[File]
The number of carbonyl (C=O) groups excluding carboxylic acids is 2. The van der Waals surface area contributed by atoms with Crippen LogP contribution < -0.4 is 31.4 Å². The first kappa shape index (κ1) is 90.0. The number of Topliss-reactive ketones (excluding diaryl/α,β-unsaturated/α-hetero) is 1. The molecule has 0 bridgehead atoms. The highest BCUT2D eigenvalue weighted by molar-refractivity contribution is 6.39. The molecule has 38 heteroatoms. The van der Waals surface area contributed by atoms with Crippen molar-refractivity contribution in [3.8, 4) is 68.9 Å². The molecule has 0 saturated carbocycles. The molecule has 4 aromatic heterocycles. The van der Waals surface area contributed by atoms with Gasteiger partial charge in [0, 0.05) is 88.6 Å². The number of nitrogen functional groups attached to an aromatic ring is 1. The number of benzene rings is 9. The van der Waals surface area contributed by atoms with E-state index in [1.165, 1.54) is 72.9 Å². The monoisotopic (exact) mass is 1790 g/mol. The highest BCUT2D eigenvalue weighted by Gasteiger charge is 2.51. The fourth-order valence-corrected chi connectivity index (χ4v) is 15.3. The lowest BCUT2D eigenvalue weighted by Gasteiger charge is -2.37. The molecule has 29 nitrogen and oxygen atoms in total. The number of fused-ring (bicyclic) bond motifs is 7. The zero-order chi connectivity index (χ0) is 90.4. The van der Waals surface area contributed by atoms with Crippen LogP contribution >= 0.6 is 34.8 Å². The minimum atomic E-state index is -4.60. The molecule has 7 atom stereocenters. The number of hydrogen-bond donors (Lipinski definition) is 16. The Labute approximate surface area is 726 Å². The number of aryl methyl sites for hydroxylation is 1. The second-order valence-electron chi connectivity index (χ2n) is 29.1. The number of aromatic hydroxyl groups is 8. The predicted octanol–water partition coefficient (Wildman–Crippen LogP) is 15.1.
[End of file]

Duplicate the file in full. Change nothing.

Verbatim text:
The number of carbonyl (C=O) groups excluding carboxylic acids is 2. The van der Waals surface area contributed by atoms with Crippen LogP contribution < -0.4 is 31.4 Å². The first kappa shape index (κ1) is 90.0. The number of Topliss-reactive ketones (excluding diaryl/α,β-unsaturated/α-hetero) is 1. The molecule has 0 bridgehead atoms. The highest BCUT2D eigenvalue weighted by molar-refractivity contribution is 6.39. The molecule has 38 heteroatoms. The van der Waals surface area contributed by atoms with Crippen molar-refractivity contribution in [3.8, 4) is 68.9 Å². The molecule has 0 saturated carbocycles. The molecule has 4 aromatic heterocycles. The van der Waals surface area contributed by atoms with Gasteiger partial charge in [0, 0.05) is 88.6 Å². The number of nitrogen functional groups attached to an aromatic ring is 1. The number of benzene rings is 9. The van der Waals surface area contributed by atoms with E-state index in [1.165, 1.54) is 72.9 Å². The monoisotopic (exact) mass is 1790 g/mol. The highest BCUT2D eigenvalue weighted by Gasteiger charge is 2.51. The fourth-order valence-corrected chi connectivity index (χ4v) is 15.3. The lowest BCUT2D eigenvalue weighted by Gasteiger charge is -2.37. The molecule has 29 nitrogen and oxygen atoms in total. The number of fused-ring (bicyclic) bond motifs is 7. The zero-order chi connectivity index (χ0) is 90.4. The van der Waals surface area contributed by atoms with Crippen LogP contribution >= 0.6 is 34.8 Å². The minimum atomic E-state index is -4.60. The molecule has 7 atom stereocenters. The number of hydrogen-bond donors (Lipinski definition) is 16. The Labute approximate surface area is 726 Å². The number of aryl methyl sites for hydroxylation is 1. The second-order valence-electron chi connectivity index (χ2n) is 29.1. The number of aromatic hydroxyl groups is 8. The predicted octanol–water partition coefficient (Wildman–Crippen LogP) is 15.1.